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SECTION I

## INTRODUCTION

### D. Analysis

The analysis phase has a twofold objective: (1) verify that the digital evidence produced by the automation on the TS is coherent with the alibi timeline; (2) discover any unwanted evidence left by the automation. In order to accomplish these tasks a digital forensic analysis has been arranged according to the methodology presented in [65]. With respect to a real case, the DFA has full knowledge about methods, procedures and technologies adopted to construct the digital alibi. As a consequence, the analysis may be better targeted. The TS has been implemented as a Virtual Machine (VM) in order to speed-up and simplify the overall analysis procedure. Moreover, the use of a VM allows to create different snapshots of the system in order to analyze differences between the state before and the state after the execution of the automation procedure. The analysis mainly focused on the following aspects.

Operating System and Applications: All the system structures containing information about executed applications (e.g., Registry, Prefetch and Superfetch files, Pagefile, and so on) have been analyzed in order to verify whether the automation produced artifacts. Any evidence being part of the alibi (accesses to websites, creation of documents, etc.) has been also collected in order to reconstruct the alibi timeline.

Timeline: This analysis focused on the identification of all the files accessed or modified during the construction of the alibi in order to detect any relationship with the automation that generated them.

File Content: All the files modified during the alibi timeline have been analyzed in order to find any suspicious trace that may be linked to the execution of the automation.

Low-level search: A set of signatures of the automation has been used to perform a deep low-level scan of the entire hard disk (including allocated and unallocated space) in order to find any possible clue of the automation.

The above activities have been carried out by using the following digital forensic tools. RegRipper2 [66] has been used to analyze the Windows Registry. IECookiesView [67], IEHistoryView [68] and IECacheView [69] have been used to analyze the browser activities. AccessData Forensic Toolkit [70] has been used for the storage media analysis, and in particular the DT Search engine has been adopted to perform the low-level signature search. The Superfetch files have been analyzed by means of SuperFetch Dumper [61]. All the traces revealed by the analysis confirmed the alibi, while no clue about the automation was found.

SECTION VII

## CONCLUSION

This paper presents a methodology to generate a set of digital evidence that could be exploited by a party in a trial in order to claim an alibi. With respect to common anti-forensic techniques, which are typically based on information tampering, our methodology relies on the construction of an automation. The automation is a program able to simulate a series of human activities on a computer at a given time. They include local operations such as document writing and music playing, as well as remote operations such as Web surfing and email sending. Using this approach, it is possible to construct a digital alibi involving trusted-third-parties such as ISPs and companies providing services via Internet. The problem of avoiding or deleting unwanted traces left by the automation is also addressed. Finally, a case study on a target system running Windows 7 is presented in order to show a real application and implementation of the proposed methodology. A computer forensic analysis of the target system has confirmed the alibi and has revealed no unwanted evidence about the presence and execution of the automation. Apart some differences, the same methodology can be extended to any digital device equipped with a modern operating system, such as Android smartphones [71], [72].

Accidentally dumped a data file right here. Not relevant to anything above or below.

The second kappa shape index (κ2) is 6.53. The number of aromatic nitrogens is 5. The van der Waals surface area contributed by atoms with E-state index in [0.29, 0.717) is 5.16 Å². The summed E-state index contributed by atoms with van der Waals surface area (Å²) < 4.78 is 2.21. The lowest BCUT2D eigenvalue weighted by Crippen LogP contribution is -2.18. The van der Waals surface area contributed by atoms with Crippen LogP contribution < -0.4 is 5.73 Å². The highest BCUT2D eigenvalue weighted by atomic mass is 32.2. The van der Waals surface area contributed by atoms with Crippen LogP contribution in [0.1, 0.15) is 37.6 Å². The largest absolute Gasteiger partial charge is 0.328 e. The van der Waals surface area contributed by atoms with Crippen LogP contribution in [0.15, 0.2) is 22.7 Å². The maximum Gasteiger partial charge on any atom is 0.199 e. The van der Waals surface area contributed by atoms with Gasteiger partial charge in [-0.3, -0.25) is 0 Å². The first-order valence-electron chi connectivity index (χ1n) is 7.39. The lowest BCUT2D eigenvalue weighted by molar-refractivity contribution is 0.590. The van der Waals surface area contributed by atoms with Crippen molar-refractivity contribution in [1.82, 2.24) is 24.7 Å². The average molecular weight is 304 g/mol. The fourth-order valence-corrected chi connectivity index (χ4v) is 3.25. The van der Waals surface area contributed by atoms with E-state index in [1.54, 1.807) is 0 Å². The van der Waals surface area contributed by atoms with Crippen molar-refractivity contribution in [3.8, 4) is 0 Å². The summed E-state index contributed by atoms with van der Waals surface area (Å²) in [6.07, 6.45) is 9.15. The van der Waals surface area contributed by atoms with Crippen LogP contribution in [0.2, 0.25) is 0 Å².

This work highlights the need of an evolution in approaching legal cases that involve digital evidence. Digital evidence are circumstantial evidence and should be always considered as part of a larger behavioural pattern, which requires to be reconstructed by means of traditional investigation techniques. To sum up, the plausibility of a digital alibi should be always verified cum grano salis.

### ACKNOWLEDGMENT

The authors would like to thank friends from IISFA (International Information System Forensics Association) for their support, their valuable suggestions and useful discussions during the research phase. In particular to Gerardo Costabile (President of IISFA Italian Chapter), Francesco Cajani (Deputy Public Prosecutor High Tech Crime Unit Court of Law in Milano, Italy), Mattia Epifani and Litiano Piccin of IISFA Italian Chapter.

We would like to thank V.Q.A. Elvira D'Amato (Head of the Centre Against Child Pornography on the Internet, Postal and Communications Police, Italian Ministry of the Interior), Lieutenant Colonel Antonio Colella (cybercriminologist and Italian Army Officier) and Moti Yung (Google Inc. and Columbia University) for their worthy advices and support.

A special thank goes to Mario Ianulardo, Computer Crime Lawyer (Naples, Italy) for the endless and interesting discussions on the probative value of a false digital alibi.

## Footnotes

A. Castiglione, G. Cattaneo, G. De Maio and A. De Santis are with the Department of Computer Science, University of Salerno, Via Ponte don Melillo, Fisciano I-84084, Italy

Corresponding author: A. Castiglione (castiglione@ieee.org)

Color versions of one or more of the figures in this paper are available online at http://ieeexplore.ieee.org.

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